KinderLab Bundles Curriculum for Teaching Screen-Free Robotics Remotely
- By Dian Schaffhauser
education technology company that produces a robot for use by early
learners has developed resources to help teachers prepare for fall
classes that could be held remotely. KinderLab
is the maker of KIBO, a robot that can be programmed by young
students without the use of a screen and with the use of wooden
new curriculum bundle is intended to help teachers embed the use of
KIBO into a distance- or blended instructional model to provide STEAM
education at home and school. The bundle includes professional
development content that explains how to teach remotely with KIBO, as
well as how to support parents using KIBO at home.
Blended Learning Curriculum Bundle
($499) provides the teaching materials needed to support five KIBOs
in rotation among students, but doesn't include the robots
themselves. A five-pack
along with programming blocks and other accessories, is $2,900. The
curriculum bundle comes with an hour of live video-conference
training for one participant, with a focus on remote implementation.
we respond to changes to the structure of school, we need to hold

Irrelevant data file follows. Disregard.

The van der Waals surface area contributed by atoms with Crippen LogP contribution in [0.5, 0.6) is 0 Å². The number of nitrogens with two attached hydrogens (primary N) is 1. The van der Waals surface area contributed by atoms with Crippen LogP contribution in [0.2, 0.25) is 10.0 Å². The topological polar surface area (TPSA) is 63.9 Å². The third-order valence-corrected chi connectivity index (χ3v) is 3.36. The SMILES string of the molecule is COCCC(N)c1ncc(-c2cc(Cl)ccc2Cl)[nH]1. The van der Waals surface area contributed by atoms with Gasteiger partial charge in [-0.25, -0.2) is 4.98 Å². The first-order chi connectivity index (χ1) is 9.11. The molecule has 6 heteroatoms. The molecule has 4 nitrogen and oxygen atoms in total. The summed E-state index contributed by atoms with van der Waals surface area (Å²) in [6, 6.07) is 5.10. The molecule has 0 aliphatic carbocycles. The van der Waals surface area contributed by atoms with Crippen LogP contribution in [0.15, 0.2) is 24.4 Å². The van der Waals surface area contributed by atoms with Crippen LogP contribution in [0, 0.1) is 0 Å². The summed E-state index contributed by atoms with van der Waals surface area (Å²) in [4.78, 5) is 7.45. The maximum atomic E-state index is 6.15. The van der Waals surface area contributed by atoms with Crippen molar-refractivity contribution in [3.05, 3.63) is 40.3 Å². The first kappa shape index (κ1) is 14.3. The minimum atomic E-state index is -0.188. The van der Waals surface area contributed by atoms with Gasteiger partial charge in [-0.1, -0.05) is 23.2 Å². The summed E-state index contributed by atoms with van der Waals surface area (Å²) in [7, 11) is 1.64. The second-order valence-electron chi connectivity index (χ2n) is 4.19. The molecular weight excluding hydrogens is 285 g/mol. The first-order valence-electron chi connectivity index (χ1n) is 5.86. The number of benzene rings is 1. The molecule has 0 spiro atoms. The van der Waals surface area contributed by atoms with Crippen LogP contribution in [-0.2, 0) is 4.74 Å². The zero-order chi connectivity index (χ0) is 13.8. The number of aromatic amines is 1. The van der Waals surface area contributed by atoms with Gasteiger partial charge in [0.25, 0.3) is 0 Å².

onto what we know works in early childhood education. Hands-on
manipulatives, playful learning, and student collaboration all remain
vitally important," said Jason Innes, the manager of training
and curriculum development at the company, in a press release. "By
providing students with access to KIBO during school closures and
remote learning, schools can teach in a developmentally appropriate
way while promoting connection between students, parents, peers and
The company has developed a
guide that outlines the benefits of providing access to robotics for
young children and models for how to teach screen-free computer
science and coding despite school closures. That's available with
the KinderLab website.
Dian Schaffhauser is a former senior contributing editor for 1105 Media's education publications THE Journal, Campus Technology and Spaces4Learning.